MOUNDSVILLE, W.Va. – As part of a nationwide tour, the Dineh Tah’ Navajo Dance Group will perform at the Grave Creek Mound Archaeological Complex on Saturday, April 7 at 1 p.m. The program is free and open to the public.

As performing ambassadors to the Great Navajo Nation, the Dineh Tah’ Navajo Dancers, under the direction of Shawn Price, are considered an outstanding group of talented and devoted individuals who offer the finest in traditional and semi-contemporary performances. They have received many accolades, while performing for many distinguished events and premier venues throughout the country.

The group is touring the country in recognition of the 150th anniversary of the treaty between the United States of America and the Navajo Tribe of Indians. The treaty was signed June 1, 1868, ratified by the U.S. Senate July 25, 1868, and proclaimed by President Andrew Johnson on Aug. 12, 1868.

Members of the dance group include Everette John, Peter Begay, Brennon John, Ashley Chischilly, Tammy Yazzie, Deandra Sage, April John, Alyssa Luna and Asia Morris, along with singer Tavish Brown.

Operated by the West Virginia Division of Culture and History, Grave Creek Mound Archaeological Complex features one of the largest conical burial mounds built by the Adena people between 250 – 150 B.C. and ranks as one of the largest earthen mortuary mounds anywhere in the world. Exhibits and displays in the Delf Norona Museum interpret what is known about the lives of these prehistoric people and the construction of the mound. The complex also houses the West Virginia Archaeological Research and Collections Management Facility.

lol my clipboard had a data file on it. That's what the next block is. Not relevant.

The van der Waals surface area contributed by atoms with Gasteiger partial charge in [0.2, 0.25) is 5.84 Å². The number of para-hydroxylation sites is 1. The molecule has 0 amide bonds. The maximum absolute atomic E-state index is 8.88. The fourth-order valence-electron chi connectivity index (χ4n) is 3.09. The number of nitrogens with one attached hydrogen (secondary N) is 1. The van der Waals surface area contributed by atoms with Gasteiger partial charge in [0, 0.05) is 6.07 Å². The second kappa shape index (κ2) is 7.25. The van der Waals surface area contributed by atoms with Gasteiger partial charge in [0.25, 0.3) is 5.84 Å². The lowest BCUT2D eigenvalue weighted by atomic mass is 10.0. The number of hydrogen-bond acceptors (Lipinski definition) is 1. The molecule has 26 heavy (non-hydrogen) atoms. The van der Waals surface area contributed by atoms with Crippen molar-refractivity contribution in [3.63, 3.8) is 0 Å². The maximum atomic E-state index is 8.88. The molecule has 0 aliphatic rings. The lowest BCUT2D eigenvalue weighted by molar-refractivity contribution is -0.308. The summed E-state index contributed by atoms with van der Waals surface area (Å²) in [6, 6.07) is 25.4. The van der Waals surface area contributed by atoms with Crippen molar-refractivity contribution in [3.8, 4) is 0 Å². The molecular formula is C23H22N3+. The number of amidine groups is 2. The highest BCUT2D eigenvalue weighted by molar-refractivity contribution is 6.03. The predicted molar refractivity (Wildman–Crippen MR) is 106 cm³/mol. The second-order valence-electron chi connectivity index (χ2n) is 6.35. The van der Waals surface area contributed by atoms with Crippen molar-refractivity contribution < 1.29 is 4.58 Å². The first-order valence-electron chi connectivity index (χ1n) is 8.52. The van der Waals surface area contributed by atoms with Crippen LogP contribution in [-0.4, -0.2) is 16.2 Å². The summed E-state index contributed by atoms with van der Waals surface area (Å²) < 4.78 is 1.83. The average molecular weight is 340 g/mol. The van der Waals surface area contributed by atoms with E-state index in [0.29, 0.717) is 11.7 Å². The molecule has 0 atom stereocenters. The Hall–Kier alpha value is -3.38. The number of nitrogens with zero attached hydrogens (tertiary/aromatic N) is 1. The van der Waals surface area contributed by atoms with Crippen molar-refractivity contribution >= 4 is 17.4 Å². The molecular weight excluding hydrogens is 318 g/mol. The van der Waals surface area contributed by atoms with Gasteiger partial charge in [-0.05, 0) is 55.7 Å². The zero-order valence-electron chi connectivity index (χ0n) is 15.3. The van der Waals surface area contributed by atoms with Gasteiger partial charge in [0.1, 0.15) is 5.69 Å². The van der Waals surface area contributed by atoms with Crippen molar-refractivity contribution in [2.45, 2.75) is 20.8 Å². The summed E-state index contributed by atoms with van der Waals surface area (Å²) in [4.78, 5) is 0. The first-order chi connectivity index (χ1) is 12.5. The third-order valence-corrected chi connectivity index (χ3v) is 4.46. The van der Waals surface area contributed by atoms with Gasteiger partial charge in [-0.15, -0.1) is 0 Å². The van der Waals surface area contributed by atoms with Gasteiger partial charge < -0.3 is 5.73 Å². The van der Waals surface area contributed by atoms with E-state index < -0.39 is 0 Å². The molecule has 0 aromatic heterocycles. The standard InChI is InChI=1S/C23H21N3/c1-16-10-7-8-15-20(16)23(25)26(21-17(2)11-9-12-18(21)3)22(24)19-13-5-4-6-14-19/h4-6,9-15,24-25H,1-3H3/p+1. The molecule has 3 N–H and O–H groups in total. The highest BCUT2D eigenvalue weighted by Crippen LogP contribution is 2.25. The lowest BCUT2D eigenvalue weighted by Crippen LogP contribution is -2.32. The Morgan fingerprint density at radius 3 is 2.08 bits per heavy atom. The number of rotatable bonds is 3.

Admission to Grave Creek Mound Archaeological Complex is free. The Delf Norona Museum, located at 801 Jefferson Avenue, is open from 9 a.m. to 5 p.m. Tuesday through Saturday and closed Sunday and Monday. Outdoor access closes at 4:30 p.m.

For more information about activities and programs at Grave Creek Mound, contact Andrea Keller, cultural program coordinator, at (304) 843-4128 or or visit and

The West Virginia Division of Culture and History is an agency within the Office of Secretary of Education and the Arts. The division, led by Commissioner Randall Reid-Smith, brings together the past, present and future through programs and services focusing on archives and history, arts, historic preservation and museums. For more information about the division’s programs, events and sites, visit The Division of Culture and History is an Equal Opportunity/Affirmative Action Employer.